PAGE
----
It’s not clear that the circumstances in Sanchez-Gomez satisfy any of these requirements. The dispute about whether the defendants have other adequate means for relief largely mirrors the dispute over the collateral-order requirement that the decision be effectively unreviewable. One additional wrinkle comes from the United States’ suggestion that the detainees could challenge the shackling rule via a class action against the Marshals Service under Ex parte Young. The alternative of a civil suit has not played a role in the collateral-order context, but its possibility raises questions about the appropriateness of mandamus. The likelihood of a civil suit challenging the shackling rule is also questionable, as the federal public defenders currently representing the defendants in Sanchez-Gomez probably could not represent them (or any other defendants) in a class action.
The second requirement—that the right to the writ be clear and indisputable—is more unique to the mandamus issue. And no one is quite sure what that requirement means.17 At first glance, it seems to be something akin to plain error—that is, the district court’s error must be obvious. The rationale for such a strict requirement would be that mandamus is not a substitute for appeal, but is instead an extraordinary and rare remedy for instances when district courts have gone completely out of bounds. Indeed, at oral argument, Justice Kagan suggested that mandamus was usually reserved for correcting obvious errors, not for resolving important issues.18
But that’s not entirely true. The Supreme Court has approved the use of mandamus to decide difficult issues that had no clear answer. In Schlagenhauf v. Holder, the Court affirmed the issuance of a writ of mandamus to decide an issue of first impression.19 And in Mallard v. U.S. District Court, it endorsed the use of the writ to decide an issue on which the courts of appeals had split.20 These and other instances demonstrate the “advisory” or “supervisory” use of mandamus, which is fairly well established in the courts of appeals.21
That being said, it’s not clear that the current Supreme Court is ready to openly embrace the advisory and supervisory uses of mandamus. Just as the Court regularly describes the collateral-order doctrine as a narrow avenue for appeals, it also emphasizes the extraordinary nature of mandamus review.22
II. Why Sanchez-Gomez Should Be Easy
Thus, as the Court and the parties have approached the case, Sanchez-Gomez poses some difficult questions about the meaning and application of the collateral-order doctrine and appellate mandamus. These questions are not un-answerable; indeed, they’re no more difficult than many of the other issues the Supreme Court regularly encounters.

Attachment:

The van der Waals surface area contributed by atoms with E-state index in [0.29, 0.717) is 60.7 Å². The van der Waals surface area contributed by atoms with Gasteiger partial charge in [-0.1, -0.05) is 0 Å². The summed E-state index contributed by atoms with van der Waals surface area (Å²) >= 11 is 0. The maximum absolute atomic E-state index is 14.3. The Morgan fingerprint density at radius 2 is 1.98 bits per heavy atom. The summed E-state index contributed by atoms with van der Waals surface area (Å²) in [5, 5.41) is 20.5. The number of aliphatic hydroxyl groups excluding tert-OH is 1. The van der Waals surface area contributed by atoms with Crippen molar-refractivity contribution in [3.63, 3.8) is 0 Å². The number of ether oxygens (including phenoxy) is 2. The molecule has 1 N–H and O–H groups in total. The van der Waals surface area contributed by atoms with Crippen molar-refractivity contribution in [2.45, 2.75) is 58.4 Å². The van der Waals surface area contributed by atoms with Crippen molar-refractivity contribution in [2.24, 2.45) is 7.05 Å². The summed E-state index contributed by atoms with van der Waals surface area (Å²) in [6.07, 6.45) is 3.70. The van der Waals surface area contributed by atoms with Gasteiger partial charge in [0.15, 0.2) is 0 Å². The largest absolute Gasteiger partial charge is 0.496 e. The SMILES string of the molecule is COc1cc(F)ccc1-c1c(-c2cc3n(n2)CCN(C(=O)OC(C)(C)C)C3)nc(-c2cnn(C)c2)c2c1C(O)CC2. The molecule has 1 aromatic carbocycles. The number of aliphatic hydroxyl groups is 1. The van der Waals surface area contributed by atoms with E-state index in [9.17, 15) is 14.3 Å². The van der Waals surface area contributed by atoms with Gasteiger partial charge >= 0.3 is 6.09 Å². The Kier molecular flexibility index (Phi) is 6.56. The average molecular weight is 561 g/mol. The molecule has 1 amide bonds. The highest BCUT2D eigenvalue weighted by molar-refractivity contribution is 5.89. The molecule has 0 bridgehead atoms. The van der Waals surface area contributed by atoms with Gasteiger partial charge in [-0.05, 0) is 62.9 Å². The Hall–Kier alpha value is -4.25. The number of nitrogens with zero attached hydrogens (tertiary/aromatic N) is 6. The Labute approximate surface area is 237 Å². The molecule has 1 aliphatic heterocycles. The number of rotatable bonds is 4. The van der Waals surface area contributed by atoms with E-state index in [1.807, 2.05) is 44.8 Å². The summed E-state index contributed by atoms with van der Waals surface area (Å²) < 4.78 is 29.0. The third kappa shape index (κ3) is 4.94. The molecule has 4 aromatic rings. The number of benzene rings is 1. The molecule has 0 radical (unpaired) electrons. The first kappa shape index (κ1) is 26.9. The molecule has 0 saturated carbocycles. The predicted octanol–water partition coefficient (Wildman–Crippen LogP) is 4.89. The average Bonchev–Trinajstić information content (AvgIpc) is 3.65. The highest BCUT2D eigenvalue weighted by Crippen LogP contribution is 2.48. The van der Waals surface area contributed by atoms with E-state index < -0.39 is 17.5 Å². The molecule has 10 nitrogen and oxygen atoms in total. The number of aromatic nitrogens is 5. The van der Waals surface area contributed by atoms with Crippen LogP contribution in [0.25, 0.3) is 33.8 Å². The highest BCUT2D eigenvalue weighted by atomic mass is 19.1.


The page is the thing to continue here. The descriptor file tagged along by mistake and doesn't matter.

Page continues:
It’s just that these issues—again, as the Court and the parties have approached them—are much harder than they need to be. Sanchez-Gomez should be an easy case. It presents few of the costs normally associated with interlocutory appeals, as it poses no real risk of increasing appellate caseloads. The benefits of immediate review are also greater than normal, given the chance that the shackling rule might otherwise evade appellate review.
As for costs, Sanchez-Gomez is relatively unique in its likely impact on appellate caseloads. Most disputes over appellate jurisdiction raise the specter of increased appellate caseloads, which courts of appeals are often eager to avoid. In many cases, allowing an immediate appeal would open the door for numerous subsequent litigants to appeal the same issue. Consider, for example, appeals from a denial of qualified immunity. Qualified immunity is a defense in civil rights actions that shields government officials from damages unless their actions violated clearly established law. In Mitchell v. Forsyth, the Supreme Court held that denials of qualified immunity are immediately appealable via the collateral-order doctrine.23 Mitchell has led to thousands of subsequent appeals, as government officials seek immediate review of whether they—under the particular circumstances of their cases—are entitled to qualified immunity.
To avoid this influx of appeals, the federal courts try to keep the avenues to immediate appellate review narrow and extraordinary. And for good reason. Increases in the number of actual appeals can be costly and burdensome for resource-strapped courts. So, too, are increases in attempts to immediately appeal district court decisions, even if those attempts are ultimately unsuccessful. The courts of appeals must expend effort beating back all of these attempted appeals. These efforts can be just as burdensome and costly as actual appeals, as the courts must consider and reject the proffered grounds for jurisdiction. Strict doctrines and requirements mitigate some of that burden by discouraging at least some litigants from trying for immediate review. When litigants do seek immediate review, the courts of appeals are well equipped to reject those attempts by pointing to these strict requirements.
But not all interlocutory appeals necessarily open the door for subsequent appeals. Consider Cohen v. Beneficial Loan Corp., the case in which the Supreme Court created the collateral-order doctrine.24 Cohen involved an Erie question: must a federal court apply a state law requiring the posting of a litigation bond? That question was relatively abstract, as the appellant was seeking a decision only on whether the bond requirement applied in federal court. There were no case-specific issues, such as the amount of the required bond. Nor was the anyone arguing that something unique about the case affected the applicability of the bond requirement. Once the Supreme Court decided the issue, it was settled once and for all. No other litigants would need to appeal the question of whether that particular bond requirement applied in federal court. There was no real risk of subsequent appeals raising the same issue. Cohen thus involved a relatively abstract issue of law that, once resolved, need not be addressed in subsequent appeals. It was a “one-shot” interlocutory appeal.